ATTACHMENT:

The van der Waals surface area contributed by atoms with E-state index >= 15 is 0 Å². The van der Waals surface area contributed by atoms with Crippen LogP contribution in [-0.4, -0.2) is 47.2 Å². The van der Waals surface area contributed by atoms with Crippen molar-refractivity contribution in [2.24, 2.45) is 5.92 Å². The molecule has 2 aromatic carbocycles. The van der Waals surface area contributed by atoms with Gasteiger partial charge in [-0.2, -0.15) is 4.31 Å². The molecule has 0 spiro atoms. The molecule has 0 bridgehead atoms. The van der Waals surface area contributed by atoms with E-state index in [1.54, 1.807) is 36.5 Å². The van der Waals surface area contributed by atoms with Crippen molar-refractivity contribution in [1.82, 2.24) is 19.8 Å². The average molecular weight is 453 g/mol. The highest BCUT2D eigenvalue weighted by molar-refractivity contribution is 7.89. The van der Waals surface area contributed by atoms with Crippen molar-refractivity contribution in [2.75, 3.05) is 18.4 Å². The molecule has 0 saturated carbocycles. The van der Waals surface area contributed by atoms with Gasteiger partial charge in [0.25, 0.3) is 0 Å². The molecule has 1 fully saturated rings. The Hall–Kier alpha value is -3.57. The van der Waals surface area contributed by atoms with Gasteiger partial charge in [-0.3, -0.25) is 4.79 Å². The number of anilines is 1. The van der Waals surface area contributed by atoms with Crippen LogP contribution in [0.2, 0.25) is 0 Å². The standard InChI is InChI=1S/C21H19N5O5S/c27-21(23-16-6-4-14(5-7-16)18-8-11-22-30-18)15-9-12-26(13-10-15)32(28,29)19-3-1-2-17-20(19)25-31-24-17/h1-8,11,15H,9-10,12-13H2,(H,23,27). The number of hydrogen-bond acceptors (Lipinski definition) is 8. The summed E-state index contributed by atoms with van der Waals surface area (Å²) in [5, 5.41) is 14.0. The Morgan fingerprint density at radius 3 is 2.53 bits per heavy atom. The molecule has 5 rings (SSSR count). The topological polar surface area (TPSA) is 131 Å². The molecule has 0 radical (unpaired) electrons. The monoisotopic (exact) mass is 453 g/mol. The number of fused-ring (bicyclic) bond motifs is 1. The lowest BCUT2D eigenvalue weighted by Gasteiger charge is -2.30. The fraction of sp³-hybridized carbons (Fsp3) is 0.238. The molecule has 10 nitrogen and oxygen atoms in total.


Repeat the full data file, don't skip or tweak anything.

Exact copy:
The van der Waals surface area contributed by atoms with E-state index >= 15 is 0 Å². The van der Waals surface area contributed by atoms with Crippen LogP contribution in [-0.4, -0.2) is 47.2 Å². The van der Waals surface area contributed by atoms with Crippen molar-refractivity contribution in [2.24, 2.45) is 5.92 Å². The molecule has 2 aromatic carbocycles. The van der Waals surface area contributed by atoms with Gasteiger partial charge in [-0.2, -0.15) is 4.31 Å². The molecule has 0 spiro atoms. The molecule has 0 bridgehead atoms. The van der Waals surface area contributed by atoms with E-state index in [1.54, 1.807) is 36.5 Å². The van der Waals surface area contributed by atoms with Crippen molar-refractivity contribution in [1.82, 2.24) is 19.8 Å². The average molecular weight is 453 g/mol. The highest BCUT2D eigenvalue weighted by molar-refractivity contribution is 7.89. The van der Waals surface area contributed by atoms with Crippen molar-refractivity contribution in [2.75, 3.05) is 18.4 Å². The molecule has 0 saturated carbocycles. The van der Waals surface area contributed by atoms with Gasteiger partial charge in [0.25, 0.3) is 0 Å². The molecule has 1 fully saturated rings. The Hall–Kier alpha value is -3.57. The van der Waals surface area contributed by atoms with Gasteiger partial charge in [-0.3, -0.25) is 4.79 Å². The number of anilines is 1. The van der Waals surface area contributed by atoms with Crippen LogP contribution in [0.2, 0.25) is 0 Å². The standard InChI is InChI=1S/C21H19N5O5S/c27-21(23-16-6-4-14(5-7-16)18-8-11-22-30-18)15-9-12-26(13-10-15)32(28,29)19-3-1-2-17-20(19)25-31-24-17/h1-8,11,15H,9-10,12-13H2,(H,23,27). The number of hydrogen-bond acceptors (Lipinski definition) is 8. The summed E-state index contributed by atoms with van der Waals surface area (Å²) in [5, 5.41) is 14.0. The Morgan fingerprint density at radius 3 is 2.53 bits per heavy atom. The molecule has 5 rings (SSSR count). The topological polar surface area (TPSA) is 131 Å². The molecule has 0 radical (unpaired) electrons. The monoisotopic (exact) mass is 453 g/mol. The number of fused-ring (bicyclic) bond motifs is 1. The lowest BCUT2D eigenvalue weighted by Gasteiger charge is -2.30. The fraction of sp³-hybridized carbons (Fsp3) is 0.238. The molecule has 10 nitrogen and oxygen atoms in total.